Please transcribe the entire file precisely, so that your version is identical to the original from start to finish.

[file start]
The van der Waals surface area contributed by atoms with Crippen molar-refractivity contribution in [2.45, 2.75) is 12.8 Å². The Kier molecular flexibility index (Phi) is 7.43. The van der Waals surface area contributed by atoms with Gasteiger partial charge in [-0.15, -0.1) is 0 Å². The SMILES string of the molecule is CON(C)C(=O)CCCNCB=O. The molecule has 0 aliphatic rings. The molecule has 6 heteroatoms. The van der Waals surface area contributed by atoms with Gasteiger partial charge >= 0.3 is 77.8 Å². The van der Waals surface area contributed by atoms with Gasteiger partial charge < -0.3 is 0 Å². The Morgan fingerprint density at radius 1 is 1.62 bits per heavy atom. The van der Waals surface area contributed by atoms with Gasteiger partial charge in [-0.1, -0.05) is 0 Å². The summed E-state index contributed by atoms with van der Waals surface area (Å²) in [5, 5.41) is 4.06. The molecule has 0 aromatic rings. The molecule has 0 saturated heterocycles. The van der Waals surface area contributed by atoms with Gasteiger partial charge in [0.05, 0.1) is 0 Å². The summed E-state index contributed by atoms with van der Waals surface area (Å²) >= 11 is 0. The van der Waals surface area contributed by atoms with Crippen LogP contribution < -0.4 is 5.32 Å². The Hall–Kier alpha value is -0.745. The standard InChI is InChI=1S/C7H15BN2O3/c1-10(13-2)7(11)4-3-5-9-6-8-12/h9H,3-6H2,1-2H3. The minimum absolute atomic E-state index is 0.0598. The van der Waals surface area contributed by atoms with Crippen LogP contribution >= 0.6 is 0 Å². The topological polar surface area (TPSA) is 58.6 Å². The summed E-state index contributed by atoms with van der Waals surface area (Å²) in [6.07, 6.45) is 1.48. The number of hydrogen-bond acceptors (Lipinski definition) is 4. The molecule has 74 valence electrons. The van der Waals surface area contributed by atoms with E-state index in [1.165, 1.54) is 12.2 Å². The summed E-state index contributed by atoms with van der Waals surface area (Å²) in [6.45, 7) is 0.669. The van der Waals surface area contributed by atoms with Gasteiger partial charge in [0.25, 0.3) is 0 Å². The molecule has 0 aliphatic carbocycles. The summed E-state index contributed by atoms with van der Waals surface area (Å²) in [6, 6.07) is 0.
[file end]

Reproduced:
The van der Waals surface area contributed by atoms with Crippen molar-refractivity contribution in [2.45, 2.75) is 12.8 Å². The Kier molecular flexibility index (Phi) is 7.43. The van der Waals surface area contributed by atoms with Gasteiger partial charge in [-0.15, -0.1) is 0 Å². The SMILES string of the molecule is CON(C)C(=O)CCCNCB=O. The molecule has 0 aliphatic rings. The molecule has 6 heteroatoms. The van der Waals surface area contributed by atoms with Gasteiger partial charge >= 0.3 is 77.8 Å². The van der Waals surface area contributed by atoms with Gasteiger partial charge < -0.3 is 0 Å². The Morgan fingerprint density at radius 1 is 1.62 bits per heavy atom. The van der Waals surface area contributed by atoms with Gasteiger partial charge in [-0.1, -0.05) is 0 Å². The summed E-state index contributed by atoms with van der Waals surface area (Å²) in [5, 5.41) is 4.06. The molecule has 0 aromatic rings. The molecule has 0 saturated heterocycles. The van der Waals surface area contributed by atoms with Gasteiger partial charge in [0.05, 0.1) is 0 Å². The summed E-state index contributed by atoms with van der Waals surface area (Å²) >= 11 is 0. The van der Waals surface area contributed by atoms with Crippen LogP contribution < -0.4 is 5.32 Å². The Hall–Kier alpha value is -0.745. The standard InChI is InChI=1S/C7H15BN2O3/c1-10(13-2)7(11)4-3-5-9-6-8-12/h9H,3-6H2,1-2H3. The minimum absolute atomic E-state index is 0.0598. The van der Waals surface area contributed by atoms with Crippen LogP contribution >= 0.6 is 0 Å². The topological polar surface area (TPSA) is 58.6 Å². The summed E-state index contributed by atoms with van der Waals surface area (Å²) in [6.07, 6.45) is 1.48. The number of hydrogen-bond acceptors (Lipinski definition) is 4. The molecule has 74 valence electrons. The van der Waals surface area contributed by atoms with E-state index in [1.165, 1.54) is 12.2 Å². The summed E-state index contributed by atoms with van der Waals surface area (Å²) in [6.45, 7) is 0.669. The van der Waals surface area contributed by atoms with Gasteiger partial charge in [0.25, 0.3) is 0 Å². The molecule has 0 aliphatic carbocycles. The summed E-state index contributed by atoms with van der Waals surface area (Å²) in [6, 6.07) is 0.